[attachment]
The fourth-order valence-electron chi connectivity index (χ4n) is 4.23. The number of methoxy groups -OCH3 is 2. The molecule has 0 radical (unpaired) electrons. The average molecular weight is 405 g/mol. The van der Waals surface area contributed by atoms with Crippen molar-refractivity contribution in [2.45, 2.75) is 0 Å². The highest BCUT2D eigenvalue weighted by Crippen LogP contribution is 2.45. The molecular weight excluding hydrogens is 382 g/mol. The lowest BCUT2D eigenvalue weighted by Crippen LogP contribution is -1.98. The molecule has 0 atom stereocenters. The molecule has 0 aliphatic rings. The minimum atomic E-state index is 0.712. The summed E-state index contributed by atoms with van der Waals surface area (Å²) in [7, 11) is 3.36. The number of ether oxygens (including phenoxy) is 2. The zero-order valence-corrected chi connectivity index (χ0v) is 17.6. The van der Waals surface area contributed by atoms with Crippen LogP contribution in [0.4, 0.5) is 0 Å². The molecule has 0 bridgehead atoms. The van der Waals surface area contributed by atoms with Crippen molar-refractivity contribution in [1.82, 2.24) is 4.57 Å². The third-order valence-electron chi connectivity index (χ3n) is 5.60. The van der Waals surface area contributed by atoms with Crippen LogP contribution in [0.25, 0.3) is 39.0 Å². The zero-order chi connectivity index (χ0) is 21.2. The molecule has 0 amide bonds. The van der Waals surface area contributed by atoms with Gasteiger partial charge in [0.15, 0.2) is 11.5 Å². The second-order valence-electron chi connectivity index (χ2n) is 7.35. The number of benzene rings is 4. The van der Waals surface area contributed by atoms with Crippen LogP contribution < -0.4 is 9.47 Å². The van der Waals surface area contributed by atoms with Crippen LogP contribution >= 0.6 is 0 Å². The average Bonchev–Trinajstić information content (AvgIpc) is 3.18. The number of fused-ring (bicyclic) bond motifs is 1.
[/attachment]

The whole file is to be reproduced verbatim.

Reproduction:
The fourth-order valence-electron chi connectivity index (χ4n) is 4.23. The number of methoxy groups -OCH3 is 2. The molecule has 0 radical (unpaired) electrons. The average molecular weight is 405 g/mol. The van der Waals surface area contributed by atoms with Crippen molar-refractivity contribution in [2.45, 2.75) is 0 Å². The highest BCUT2D eigenvalue weighted by Crippen LogP contribution is 2.45. The molecular weight excluding hydrogens is 382 g/mol. The lowest BCUT2D eigenvalue weighted by Crippen LogP contribution is -1.98. The molecule has 0 atom stereocenters. The molecule has 0 aliphatic rings. The minimum atomic E-state index is 0.712. The summed E-state index contributed by atoms with van der Waals surface area (Å²) in [7, 11) is 3.36. The number of ether oxygens (including phenoxy) is 2. The zero-order valence-corrected chi connectivity index (χ0v) is 17.6. The van der Waals surface area contributed by atoms with Crippen LogP contribution in [0.4, 0.5) is 0 Å². The molecule has 0 bridgehead atoms. The van der Waals surface area contributed by atoms with Crippen molar-refractivity contribution in [1.82, 2.24) is 4.57 Å². The third-order valence-electron chi connectivity index (χ3n) is 5.60. The van der Waals surface area contributed by atoms with Crippen LogP contribution in [0.25, 0.3) is 39.0 Å². The zero-order chi connectivity index (χ0) is 21.2. The molecule has 0 amide bonds. The van der Waals surface area contributed by atoms with Gasteiger partial charge in [0.15, 0.2) is 11.5 Å². The second-order valence-electron chi connectivity index (χ2n) is 7.35. The number of benzene rings is 4. The van der Waals surface area contributed by atoms with Crippen LogP contribution < -0.4 is 9.47 Å². The van der Waals surface area contributed by atoms with Crippen LogP contribution >= 0.6 is 0 Å². The average Bonchev–Trinajstić information content (AvgIpc) is 3.18. The number of fused-ring (bicyclic) bond motifs is 1.